In a discussion titled “Women at the Intersection of Publishing, Finance and Tech” on the third day of Digital Book World 2016, female publishing executives discussed what it takes to grow their businesses while encouraging gender equality in all sectors of the business world. Moderated by Charlotte Abbott of Abbott Communications and INscribe Digital, the talk included Sourcebooks’s Dominique Raccah, NetGalley’s Susan Ruszala, DeSilva+Phillips’s Joanna Stone Herman, and Penguin Random House’s Katherine McCahill.
To demonstrate the urgency of the subject, Abbott recited statistics regarding gender equality in the workplace. Tech companies, for example, are male-dominated at all levels and the presence of women decreases at upper management levels. Venture capitalists are also more likely to be white males, and only eight percent of funded companies are female-founded.
But having women in leadership roles benefits companies in their entirety, the executives argued.
“Having at least 30 percent of women in corporate leadership roles correlates to 15 percent more profitability,” said Abbott, referring to a Peterson Institute for International Economics report from February 2016. It also increases customer satisfaction and opens up new markets and audiences.
When Abbott turned the conversation to the panelists, the executives discussed the insights they’ve gained as female leaders in publishing and digital media.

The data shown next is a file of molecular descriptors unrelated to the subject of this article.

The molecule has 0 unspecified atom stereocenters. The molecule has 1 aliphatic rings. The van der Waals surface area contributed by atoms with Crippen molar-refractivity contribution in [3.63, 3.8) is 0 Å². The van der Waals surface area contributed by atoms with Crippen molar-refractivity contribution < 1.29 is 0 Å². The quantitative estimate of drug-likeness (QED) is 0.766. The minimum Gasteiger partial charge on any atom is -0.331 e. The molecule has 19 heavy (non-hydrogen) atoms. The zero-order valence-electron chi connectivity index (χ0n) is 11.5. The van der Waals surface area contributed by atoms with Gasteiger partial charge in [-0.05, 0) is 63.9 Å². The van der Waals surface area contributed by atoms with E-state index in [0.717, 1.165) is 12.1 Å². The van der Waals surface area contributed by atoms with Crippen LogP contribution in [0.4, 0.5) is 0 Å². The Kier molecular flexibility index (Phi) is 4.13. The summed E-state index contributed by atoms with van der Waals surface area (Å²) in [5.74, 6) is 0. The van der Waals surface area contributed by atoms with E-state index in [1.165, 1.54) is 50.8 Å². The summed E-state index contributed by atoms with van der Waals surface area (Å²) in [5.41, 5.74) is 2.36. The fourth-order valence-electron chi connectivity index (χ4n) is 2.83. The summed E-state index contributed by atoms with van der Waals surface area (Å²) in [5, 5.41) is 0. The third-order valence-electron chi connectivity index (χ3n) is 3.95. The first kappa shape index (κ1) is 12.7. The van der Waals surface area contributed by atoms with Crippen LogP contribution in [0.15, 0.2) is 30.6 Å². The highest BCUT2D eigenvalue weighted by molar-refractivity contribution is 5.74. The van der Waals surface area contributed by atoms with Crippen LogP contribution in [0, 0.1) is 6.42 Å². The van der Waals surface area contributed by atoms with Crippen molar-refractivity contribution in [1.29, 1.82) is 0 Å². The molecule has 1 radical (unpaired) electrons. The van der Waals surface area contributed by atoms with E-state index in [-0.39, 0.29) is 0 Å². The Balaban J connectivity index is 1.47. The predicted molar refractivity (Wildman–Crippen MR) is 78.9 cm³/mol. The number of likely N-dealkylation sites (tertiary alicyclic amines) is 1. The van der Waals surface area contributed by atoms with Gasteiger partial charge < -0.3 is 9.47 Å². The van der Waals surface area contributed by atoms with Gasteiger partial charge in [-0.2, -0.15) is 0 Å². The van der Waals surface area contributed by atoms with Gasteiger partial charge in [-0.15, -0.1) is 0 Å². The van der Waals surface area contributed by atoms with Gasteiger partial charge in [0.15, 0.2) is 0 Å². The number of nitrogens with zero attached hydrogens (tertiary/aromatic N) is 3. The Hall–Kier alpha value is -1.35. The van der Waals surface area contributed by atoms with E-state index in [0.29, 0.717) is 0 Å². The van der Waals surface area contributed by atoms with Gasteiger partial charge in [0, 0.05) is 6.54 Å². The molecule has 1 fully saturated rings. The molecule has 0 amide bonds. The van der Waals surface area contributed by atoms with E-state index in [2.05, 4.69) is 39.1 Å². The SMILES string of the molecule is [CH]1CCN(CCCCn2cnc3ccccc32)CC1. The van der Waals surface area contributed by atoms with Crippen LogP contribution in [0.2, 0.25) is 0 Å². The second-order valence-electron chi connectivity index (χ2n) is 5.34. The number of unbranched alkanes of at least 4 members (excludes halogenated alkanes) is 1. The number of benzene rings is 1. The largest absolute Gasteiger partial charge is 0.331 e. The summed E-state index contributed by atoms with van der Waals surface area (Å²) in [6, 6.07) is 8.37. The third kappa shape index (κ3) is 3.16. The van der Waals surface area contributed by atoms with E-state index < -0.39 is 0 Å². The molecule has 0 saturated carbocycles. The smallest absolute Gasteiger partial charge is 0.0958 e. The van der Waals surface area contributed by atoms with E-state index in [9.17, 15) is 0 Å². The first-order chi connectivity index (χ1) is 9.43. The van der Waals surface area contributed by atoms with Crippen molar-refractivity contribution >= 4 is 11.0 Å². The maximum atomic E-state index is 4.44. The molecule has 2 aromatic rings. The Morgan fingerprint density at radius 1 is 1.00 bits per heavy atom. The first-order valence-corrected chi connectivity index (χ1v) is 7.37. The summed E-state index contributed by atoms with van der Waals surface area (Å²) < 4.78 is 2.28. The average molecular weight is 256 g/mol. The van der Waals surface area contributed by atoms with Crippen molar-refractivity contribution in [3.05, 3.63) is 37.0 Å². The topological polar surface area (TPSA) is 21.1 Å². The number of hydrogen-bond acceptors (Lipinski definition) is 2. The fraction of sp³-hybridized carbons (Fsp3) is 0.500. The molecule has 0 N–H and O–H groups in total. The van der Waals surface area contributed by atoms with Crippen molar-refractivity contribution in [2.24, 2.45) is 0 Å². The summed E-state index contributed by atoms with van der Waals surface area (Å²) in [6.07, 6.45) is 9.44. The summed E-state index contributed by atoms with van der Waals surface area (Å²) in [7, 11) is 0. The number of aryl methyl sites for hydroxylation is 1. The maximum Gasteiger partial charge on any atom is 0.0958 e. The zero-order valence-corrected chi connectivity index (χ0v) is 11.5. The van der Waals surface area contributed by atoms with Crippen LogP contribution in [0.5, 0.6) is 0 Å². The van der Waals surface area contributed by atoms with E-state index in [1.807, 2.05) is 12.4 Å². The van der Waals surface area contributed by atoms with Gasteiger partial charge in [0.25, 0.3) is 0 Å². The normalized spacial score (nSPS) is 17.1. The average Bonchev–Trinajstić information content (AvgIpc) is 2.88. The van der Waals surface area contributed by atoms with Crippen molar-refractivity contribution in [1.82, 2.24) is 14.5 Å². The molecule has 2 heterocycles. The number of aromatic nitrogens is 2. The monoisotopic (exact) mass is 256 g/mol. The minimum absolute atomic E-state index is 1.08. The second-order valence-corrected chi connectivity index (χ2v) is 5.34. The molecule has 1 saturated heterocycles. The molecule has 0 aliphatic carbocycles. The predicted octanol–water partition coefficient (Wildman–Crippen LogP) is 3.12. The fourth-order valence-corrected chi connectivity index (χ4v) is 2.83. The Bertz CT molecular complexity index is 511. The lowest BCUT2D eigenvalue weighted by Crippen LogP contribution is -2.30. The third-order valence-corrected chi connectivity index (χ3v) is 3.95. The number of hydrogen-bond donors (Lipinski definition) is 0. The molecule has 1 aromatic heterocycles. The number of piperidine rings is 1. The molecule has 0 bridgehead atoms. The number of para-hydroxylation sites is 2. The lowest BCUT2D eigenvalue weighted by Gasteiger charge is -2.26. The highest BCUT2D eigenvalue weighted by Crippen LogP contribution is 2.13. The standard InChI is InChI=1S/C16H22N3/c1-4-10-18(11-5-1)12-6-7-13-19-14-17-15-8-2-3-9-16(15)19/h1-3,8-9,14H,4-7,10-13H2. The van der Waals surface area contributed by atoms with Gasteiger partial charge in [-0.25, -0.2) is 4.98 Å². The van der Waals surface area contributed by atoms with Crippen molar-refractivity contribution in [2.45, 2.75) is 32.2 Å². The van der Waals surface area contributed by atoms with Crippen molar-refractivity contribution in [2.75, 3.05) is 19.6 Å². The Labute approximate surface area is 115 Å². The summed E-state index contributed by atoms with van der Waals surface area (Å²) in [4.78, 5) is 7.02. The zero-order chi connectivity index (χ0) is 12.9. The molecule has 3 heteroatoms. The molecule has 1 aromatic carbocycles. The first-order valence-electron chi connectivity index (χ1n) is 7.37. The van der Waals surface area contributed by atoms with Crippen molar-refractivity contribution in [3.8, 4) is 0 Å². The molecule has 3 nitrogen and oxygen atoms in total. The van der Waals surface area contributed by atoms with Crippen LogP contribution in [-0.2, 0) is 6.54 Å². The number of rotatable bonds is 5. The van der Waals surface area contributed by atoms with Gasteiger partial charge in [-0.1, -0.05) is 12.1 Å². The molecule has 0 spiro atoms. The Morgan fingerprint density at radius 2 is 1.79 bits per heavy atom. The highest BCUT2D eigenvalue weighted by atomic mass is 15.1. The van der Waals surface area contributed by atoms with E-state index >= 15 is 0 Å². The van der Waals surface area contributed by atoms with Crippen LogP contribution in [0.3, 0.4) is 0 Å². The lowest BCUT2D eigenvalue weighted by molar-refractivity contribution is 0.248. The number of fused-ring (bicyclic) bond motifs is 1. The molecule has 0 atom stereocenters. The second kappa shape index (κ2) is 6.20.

“Being a CEO of your company allows you to go where data leads,” said Raccah. “At Sourcebooks, I’ve followed data that has led me to develop interesting products.”
For Ruszala, creating a work environment that’s better for both women and men is what’s most interesting.
“Work needs to change for both men and women,” Ruszala said. “Our company is completely virtual. Families have a place in our business. When I think about what women can bring as leaders, I think of the creation of small cultures and developing something good for both men and women.”
The panelists agreed that, moving forward, men and women need to work together to create a collaborative work environment.
“When you’re in a very male dominated world trying to innovate and women and men aren’t talking to each other, you’re not meeting needs in the middle,” said Herman.
McCahill agreed and added that one way to encourage collaboration is to include both women and men in the project management process.
“What we’ve done well at Penguin is include a lot of women in product management roles,” McCahill said. “You get interesting results when you have conversations between men and women. We’ve been open and encourage diverse viewpoints. The more that happens the more we have an interesting conversation that doesn’t end with groupthink.”
“It’s not about changing an industry, but changing what you do and the environment you create,” said Herman.
According to Raccah, the most important thing is getting women into top leadership roles.
“We’ve all worked on getting more women on boards,” she said. “I think one thing that’s difficult about being the only whatever in the room is just starting the process. Just saying ‘can we try this’ is very useful.”
“If you can get best talent pool from pulling from men and women,” Ruszala added, “wouldn’t you do that?”
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